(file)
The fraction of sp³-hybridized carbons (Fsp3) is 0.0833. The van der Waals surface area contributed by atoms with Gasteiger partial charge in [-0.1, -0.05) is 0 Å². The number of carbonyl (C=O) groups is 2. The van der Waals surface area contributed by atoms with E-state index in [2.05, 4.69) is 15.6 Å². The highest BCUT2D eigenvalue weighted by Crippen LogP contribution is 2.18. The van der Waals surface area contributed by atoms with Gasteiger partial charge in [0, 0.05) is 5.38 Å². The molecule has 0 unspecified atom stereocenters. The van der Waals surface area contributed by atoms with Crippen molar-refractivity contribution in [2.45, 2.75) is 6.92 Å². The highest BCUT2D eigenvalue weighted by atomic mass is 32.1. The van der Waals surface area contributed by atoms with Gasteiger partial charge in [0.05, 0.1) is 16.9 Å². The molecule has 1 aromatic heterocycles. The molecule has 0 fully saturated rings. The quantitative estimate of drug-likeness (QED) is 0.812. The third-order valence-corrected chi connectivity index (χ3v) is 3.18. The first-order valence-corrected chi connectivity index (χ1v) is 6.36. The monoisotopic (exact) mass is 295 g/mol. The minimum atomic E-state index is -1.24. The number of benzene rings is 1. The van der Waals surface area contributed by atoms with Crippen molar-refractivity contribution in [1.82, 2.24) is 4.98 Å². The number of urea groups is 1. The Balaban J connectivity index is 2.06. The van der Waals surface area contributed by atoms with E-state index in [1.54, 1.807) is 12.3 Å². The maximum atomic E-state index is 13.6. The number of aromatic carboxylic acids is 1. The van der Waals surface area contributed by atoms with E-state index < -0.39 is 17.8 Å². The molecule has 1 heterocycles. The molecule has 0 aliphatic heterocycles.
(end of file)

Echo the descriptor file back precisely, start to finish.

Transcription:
The fraction of sp³-hybridized carbons (Fsp3) is 0.0833. The van der Waals surface area contributed by atoms with Gasteiger partial charge in [-0.1, -0.05) is 0 Å². The number of carbonyl (C=O) groups is 2. The van der Waals surface area contributed by atoms with E-state index in [2.05, 4.69) is 15.6 Å². The highest BCUT2D eigenvalue weighted by Crippen LogP contribution is 2.18. The van der Waals surface area contributed by atoms with Gasteiger partial charge in [0, 0.05) is 5.38 Å². The molecule has 0 unspecified atom stereocenters. The van der Waals surface area contributed by atoms with Crippen molar-refractivity contribution in [2.45, 2.75) is 6.92 Å². The highest BCUT2D eigenvalue weighted by atomic mass is 32.1. The van der Waals surface area contributed by atoms with Gasteiger partial charge in [0.05, 0.1) is 16.9 Å². The molecule has 1 aromatic heterocycles. The molecule has 0 fully saturated rings. The quantitative estimate of drug-likeness (QED) is 0.812. The third-order valence-corrected chi connectivity index (χ3v) is 3.18. The first-order valence-corrected chi connectivity index (χ1v) is 6.36. The monoisotopic (exact) mass is 295 g/mol. The minimum atomic E-state index is -1.24. The number of benzene rings is 1. The van der Waals surface area contributed by atoms with Crippen molar-refractivity contribution in [1.82, 2.24) is 4.98 Å². The number of urea groups is 1. The Balaban J connectivity index is 2.06. The van der Waals surface area contributed by atoms with E-state index in [1.54, 1.807) is 12.3 Å². The maximum atomic E-state index is 13.6. The number of aromatic carboxylic acids is 1. The van der Waals surface area contributed by atoms with E-state index < -0.39 is 17.8 Å². The molecule has 1 heterocycles. The molecule has 0 aliphatic heterocycles.